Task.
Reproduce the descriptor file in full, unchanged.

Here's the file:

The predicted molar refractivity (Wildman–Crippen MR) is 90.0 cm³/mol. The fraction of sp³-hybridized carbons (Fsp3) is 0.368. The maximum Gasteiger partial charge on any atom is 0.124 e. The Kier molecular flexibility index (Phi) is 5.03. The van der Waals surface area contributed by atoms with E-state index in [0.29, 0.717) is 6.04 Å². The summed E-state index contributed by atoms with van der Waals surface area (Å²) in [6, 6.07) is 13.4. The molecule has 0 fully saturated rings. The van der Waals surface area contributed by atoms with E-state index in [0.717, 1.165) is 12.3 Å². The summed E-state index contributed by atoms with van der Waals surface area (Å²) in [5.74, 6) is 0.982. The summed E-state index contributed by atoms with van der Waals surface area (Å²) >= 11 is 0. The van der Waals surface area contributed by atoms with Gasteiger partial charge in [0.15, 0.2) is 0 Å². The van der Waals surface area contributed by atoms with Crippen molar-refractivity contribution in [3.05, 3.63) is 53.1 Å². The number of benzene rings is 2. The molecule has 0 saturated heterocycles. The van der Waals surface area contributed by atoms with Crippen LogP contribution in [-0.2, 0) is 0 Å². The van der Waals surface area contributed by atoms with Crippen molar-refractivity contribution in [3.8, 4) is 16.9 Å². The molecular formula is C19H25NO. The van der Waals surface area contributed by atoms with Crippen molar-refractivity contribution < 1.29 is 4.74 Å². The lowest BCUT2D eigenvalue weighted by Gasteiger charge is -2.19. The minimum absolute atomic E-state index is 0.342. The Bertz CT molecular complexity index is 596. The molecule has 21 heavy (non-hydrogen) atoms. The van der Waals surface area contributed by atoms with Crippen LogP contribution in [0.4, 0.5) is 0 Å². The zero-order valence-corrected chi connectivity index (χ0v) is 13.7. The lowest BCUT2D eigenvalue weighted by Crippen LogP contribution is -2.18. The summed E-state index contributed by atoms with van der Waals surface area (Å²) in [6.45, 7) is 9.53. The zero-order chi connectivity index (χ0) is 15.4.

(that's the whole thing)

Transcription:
The predicted molar refractivity (Wildman–Crippen MR) is 90.0 cm³/mol. The fraction of sp³-hybridized carbons (Fsp3) is 0.368. The maximum Gasteiger partial charge on any atom is 0.124 e. The Kier molecular flexibility index (Phi) is 5.03. The van der Waals surface area contributed by atoms with E-state index in [0.29, 0.717) is 6.04 Å². The summed E-state index contributed by atoms with van der Waals surface area (Å²) in [6, 6.07) is 13.4. The molecule has 0 fully saturated rings. The van der Waals surface area contributed by atoms with E-state index in [0.717, 1.165) is 12.3 Å². The summed E-state index contributed by atoms with van der Waals surface area (Å²) in [5.74, 6) is 0.982. The summed E-state index contributed by atoms with van der Waals surface area (Å²) >= 11 is 0. The van der Waals surface area contributed by atoms with Gasteiger partial charge in [0.15, 0.2) is 0 Å². The van der Waals surface area contributed by atoms with Crippen molar-refractivity contribution in [3.05, 3.63) is 53.1 Å². The number of benzene rings is 2. The molecule has 0 saturated heterocycles. The van der Waals surface area contributed by atoms with Crippen LogP contribution in [-0.2, 0) is 0 Å². The van der Waals surface area contributed by atoms with Crippen molar-refractivity contribution in [3.8, 4) is 16.9 Å². The molecular formula is C19H25NO. The van der Waals surface area contributed by atoms with Crippen molar-refractivity contribution < 1.29 is 4.74 Å². The lowest BCUT2D eigenvalue weighted by Gasteiger charge is -2.19. The minimum absolute atomic E-state index is 0.342. The Bertz CT molecular complexity index is 596. The molecule has 21 heavy (non-hydrogen) atoms. The van der Waals surface area contributed by atoms with Crippen LogP contribution in [0.4, 0.5) is 0 Å². The zero-order valence-corrected chi connectivity index (χ0v) is 13.7. The lowest BCUT2D eigenvalue weighted by Crippen LogP contribution is -2.18. The summed E-state index contributed by atoms with van der Waals surface area (Å²) in [6.45, 7) is 9.53. The zero-order chi connectivity index (χ0) is 15.4.